"It must have been his time." Thanks a lot!

To one who has suffered the unexpected loss of a loved one, one of the worst things you can say in an effort to comfort is: "It must have been his time." Basically, this is assigning the responsibility of the untimely end to God, who is, in the Christian world, love! And by the way, you are supposed to turn to this same God for strength in your time of need. Thanks a lot! I have been there, and I know how it feels. It makes no sense, and if anything, it increases the painful feeling.

Sometimes, the right thing is to confirm that the untimely loss was a terriby unjust thing - it should never have happened, etc. Then proceed with the reassurance that God would never leave the victim alone, for he belongs to God, his life is God. Of course, there is no formula for what to say at a time like this, and it must come from the heart - otherwise silent loving is preferable!

A little background would help. First, if we consider how conception comes about, how void of moral substance is the physics of it, we will recognize there is no moral justice preventing the unwanted child, the deformed child, the child of poverty, etc. So should we be surprised that there is no moral justice governing the termination of mortal existence? Mary Baker Eddy refers to the whole thing as "the ghastly farce of material existence." The Bible explains it in the story of Adam - created out of dust, set up to fail, and then is cursed for failing. This is not a God I want to have anything to do with!!

However, Genesis 1 presents the much more consistent creation of a God who is love, which includes man, His image and likeness, etc. - ALL good, complete, and no place for anything bad! It is safe to say that this creation is spiritual, for only such could be free of "sin." In the New Testamant, Paul aligns this spiritual creation with Christ: "For as in Adam all die, even so in Christ shall all be made alive."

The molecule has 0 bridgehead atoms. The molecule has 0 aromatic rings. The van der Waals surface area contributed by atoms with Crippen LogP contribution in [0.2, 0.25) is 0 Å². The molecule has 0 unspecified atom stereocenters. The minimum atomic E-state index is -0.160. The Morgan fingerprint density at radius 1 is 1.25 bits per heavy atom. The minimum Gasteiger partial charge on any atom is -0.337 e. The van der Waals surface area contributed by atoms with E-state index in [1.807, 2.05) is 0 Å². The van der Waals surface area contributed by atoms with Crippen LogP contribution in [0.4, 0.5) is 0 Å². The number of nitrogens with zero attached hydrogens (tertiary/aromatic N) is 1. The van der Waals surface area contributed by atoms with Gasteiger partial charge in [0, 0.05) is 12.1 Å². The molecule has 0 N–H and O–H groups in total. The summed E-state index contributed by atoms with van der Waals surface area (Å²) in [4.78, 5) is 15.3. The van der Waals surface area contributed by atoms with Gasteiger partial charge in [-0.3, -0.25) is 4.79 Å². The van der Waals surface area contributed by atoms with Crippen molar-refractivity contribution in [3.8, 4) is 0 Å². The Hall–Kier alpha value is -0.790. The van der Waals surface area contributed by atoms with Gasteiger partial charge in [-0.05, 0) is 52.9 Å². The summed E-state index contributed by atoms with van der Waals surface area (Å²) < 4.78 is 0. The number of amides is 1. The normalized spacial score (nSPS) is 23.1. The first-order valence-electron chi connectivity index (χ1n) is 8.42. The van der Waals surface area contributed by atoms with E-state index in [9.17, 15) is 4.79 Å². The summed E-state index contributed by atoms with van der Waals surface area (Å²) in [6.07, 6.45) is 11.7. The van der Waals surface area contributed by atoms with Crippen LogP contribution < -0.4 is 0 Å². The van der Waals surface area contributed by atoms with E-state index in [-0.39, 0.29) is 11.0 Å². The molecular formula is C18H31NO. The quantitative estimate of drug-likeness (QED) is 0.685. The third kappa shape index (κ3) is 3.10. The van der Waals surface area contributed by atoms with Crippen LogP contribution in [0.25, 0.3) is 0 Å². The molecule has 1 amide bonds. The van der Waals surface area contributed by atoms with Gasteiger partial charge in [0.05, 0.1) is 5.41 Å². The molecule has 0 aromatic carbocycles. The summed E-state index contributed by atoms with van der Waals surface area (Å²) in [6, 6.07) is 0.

Upon this platform the following is offered:

"Life is real, and death is the illusion. A demonstration of the facts of Soul in Jesus' way resolves the dark visions of material sense into harmony and immortality. Man's privilege at this supreme moment is to prove the words of our Master: 'If a man keep my saying, he shall never see death.' To divest thought of false trusts and material evidences in order that the spiritual facts of being may appear, — this is the great attainment by means of which we shall sweep away the false and give place to the true. Thus we may establish in truth the temple, or body, 'whose builder and maker is God.'"  (S&H)

From this standpoint, one is much more able to meet the need of the sufferer who has lost a loved one, not with words, but with a quiet assurance that a good God is present, and that the lost one is not lost to Him.